(2) fireman's boot was not designed or intended to be worn by personnel engaged in chemical warfare role. (3) boot's protective capability against chemical agents is speculative and. For whom the boot is being procured. Acton's offer was rejected based on a statutory domestic item restriction which DLA concluded applied to this procurement. BACKGROUND The RFP was issued on March 29. The boots are being procured by DLA for Navy shipboard firefighters and fuel handlers. The only exception to this rule is for articles of "chemical protective warfare clothing." On the May 6 closing date. Because the firm indicated in its offer that it was a Canadian manufacturer. Which states that the type II boots "are intended to be worn with the damage control firefighter's coverall and the combination structural/proximity coat and trousers.".
Matter of: Acton Rubber Limited File: B-253776 Date: September 27, 1993 93-2 CPD 186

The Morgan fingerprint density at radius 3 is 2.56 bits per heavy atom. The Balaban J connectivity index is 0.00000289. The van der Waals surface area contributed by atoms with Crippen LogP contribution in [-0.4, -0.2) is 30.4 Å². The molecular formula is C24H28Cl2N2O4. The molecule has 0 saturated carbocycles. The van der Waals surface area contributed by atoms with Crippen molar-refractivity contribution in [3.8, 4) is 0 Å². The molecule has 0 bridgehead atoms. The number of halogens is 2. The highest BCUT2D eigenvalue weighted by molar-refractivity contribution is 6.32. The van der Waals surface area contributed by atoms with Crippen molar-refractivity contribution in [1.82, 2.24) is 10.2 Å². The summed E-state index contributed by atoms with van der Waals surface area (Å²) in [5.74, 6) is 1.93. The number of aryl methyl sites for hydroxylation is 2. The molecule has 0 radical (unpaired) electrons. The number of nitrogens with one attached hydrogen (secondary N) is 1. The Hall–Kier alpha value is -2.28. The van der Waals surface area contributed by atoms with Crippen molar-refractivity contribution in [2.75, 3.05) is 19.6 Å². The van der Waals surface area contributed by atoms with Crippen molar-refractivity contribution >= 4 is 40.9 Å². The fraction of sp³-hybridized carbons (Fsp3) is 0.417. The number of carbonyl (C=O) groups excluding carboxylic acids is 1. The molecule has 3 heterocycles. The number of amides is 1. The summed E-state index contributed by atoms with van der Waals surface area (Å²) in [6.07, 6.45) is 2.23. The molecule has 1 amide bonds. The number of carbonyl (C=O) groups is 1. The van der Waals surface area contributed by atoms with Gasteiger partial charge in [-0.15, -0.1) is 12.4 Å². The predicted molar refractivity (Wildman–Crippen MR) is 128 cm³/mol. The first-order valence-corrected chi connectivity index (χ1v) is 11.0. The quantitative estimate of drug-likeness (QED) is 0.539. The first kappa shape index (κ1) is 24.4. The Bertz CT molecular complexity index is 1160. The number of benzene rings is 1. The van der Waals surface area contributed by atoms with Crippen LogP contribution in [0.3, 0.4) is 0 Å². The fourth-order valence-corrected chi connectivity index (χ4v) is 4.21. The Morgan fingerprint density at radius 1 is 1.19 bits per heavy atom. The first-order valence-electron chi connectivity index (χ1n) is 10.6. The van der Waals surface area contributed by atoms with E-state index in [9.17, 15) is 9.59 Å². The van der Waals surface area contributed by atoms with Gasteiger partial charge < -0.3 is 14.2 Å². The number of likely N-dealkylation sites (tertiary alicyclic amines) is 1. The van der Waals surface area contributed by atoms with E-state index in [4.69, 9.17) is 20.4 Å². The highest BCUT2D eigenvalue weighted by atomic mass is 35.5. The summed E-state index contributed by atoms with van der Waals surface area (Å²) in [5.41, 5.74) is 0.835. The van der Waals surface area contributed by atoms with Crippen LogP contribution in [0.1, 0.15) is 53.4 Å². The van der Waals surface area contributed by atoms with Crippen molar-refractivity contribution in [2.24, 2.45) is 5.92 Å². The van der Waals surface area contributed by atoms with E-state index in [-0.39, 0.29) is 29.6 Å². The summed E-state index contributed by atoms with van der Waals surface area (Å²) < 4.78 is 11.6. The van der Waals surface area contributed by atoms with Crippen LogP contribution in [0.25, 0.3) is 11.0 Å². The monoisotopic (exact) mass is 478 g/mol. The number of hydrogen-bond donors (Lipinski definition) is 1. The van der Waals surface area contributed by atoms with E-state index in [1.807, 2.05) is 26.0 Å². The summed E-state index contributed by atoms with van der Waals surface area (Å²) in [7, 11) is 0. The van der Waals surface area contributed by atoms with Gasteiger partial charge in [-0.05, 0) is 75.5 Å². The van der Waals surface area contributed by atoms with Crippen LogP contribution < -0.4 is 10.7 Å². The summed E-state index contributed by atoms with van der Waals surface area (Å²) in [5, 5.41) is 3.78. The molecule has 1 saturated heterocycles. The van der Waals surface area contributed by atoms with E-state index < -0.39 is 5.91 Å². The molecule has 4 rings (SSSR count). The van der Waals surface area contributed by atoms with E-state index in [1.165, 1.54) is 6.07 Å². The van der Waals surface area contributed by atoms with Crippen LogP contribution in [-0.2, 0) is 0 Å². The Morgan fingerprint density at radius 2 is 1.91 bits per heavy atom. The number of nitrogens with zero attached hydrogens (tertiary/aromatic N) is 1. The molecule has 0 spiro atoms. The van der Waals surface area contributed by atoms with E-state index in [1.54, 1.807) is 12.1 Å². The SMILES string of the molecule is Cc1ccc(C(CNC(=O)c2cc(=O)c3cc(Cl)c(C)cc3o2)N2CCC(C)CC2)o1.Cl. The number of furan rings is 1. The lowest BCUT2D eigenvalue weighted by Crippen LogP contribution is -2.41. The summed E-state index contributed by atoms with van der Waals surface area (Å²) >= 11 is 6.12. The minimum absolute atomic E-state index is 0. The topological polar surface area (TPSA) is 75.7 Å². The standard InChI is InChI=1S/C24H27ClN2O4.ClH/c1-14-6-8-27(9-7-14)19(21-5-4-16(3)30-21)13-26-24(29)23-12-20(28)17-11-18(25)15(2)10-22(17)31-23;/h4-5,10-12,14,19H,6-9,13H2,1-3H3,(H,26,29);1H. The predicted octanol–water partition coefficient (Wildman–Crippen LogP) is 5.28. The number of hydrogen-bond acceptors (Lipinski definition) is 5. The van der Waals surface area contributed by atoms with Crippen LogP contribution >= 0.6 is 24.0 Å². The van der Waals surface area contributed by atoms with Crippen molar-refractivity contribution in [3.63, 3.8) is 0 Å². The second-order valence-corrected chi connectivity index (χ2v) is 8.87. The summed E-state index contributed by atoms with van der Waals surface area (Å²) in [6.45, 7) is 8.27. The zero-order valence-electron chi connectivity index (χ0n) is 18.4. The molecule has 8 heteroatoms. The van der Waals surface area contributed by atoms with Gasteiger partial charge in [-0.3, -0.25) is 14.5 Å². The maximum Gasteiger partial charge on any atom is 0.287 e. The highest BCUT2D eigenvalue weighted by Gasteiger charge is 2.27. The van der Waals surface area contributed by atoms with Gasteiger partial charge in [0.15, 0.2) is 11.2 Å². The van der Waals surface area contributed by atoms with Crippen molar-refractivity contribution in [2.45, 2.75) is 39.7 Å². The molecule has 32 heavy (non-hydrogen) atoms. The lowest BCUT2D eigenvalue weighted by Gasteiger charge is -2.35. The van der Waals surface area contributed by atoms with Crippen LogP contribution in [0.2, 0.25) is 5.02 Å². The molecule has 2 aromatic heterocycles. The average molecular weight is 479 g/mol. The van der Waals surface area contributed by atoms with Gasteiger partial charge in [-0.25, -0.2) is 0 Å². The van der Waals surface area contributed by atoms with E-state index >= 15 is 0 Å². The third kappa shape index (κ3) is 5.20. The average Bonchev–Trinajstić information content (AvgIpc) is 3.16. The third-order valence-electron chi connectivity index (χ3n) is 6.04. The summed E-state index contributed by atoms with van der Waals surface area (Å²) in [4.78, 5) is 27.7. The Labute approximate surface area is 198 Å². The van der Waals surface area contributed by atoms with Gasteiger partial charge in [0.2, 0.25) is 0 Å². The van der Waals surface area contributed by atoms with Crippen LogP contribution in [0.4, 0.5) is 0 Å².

PROCUREMENT Socio-Economic Policies Preferred products/services Domestic products Applicability Agency properly determined that fireman's boot did not fall within the "chemical protective warfare clothing" exception to a statutory domestic item restriction where record shows that: (1) agency has included domestic item restriction in its procurements for this item since 1977; (2) fireman's boot was not designed or intended to be worn by personnel engaged in chemical warfare role; (3) boot's protective capability against chemical agents is speculative and, at best, limited to resisting only liquid chemical agents for a very short period of time; and (4) to the extent shipboard firefighting or fuel handler personnel--for whom the boot is being procured--might be involved in chemical warfare, agency requires personnel to wear a different chemical protective footwear item specifically designed and tested to withstand chemical warfare agents.
DECISION Acton Rubber Limited protests the rejection of its offer under request for proposals No. DLA100-93-R-0089, issued by the Defense Logistics Agency (DLA) for "Fireman's Type II" knee boots. Acton's offer was rejected based on a statutory domestic item restriction which DLA concluded applied to this procurement. Acton contends that its offer of a foreign-made fireman's type II knee boot falls within an exception to the domestic item restriction for "chemical warfare protective clothing."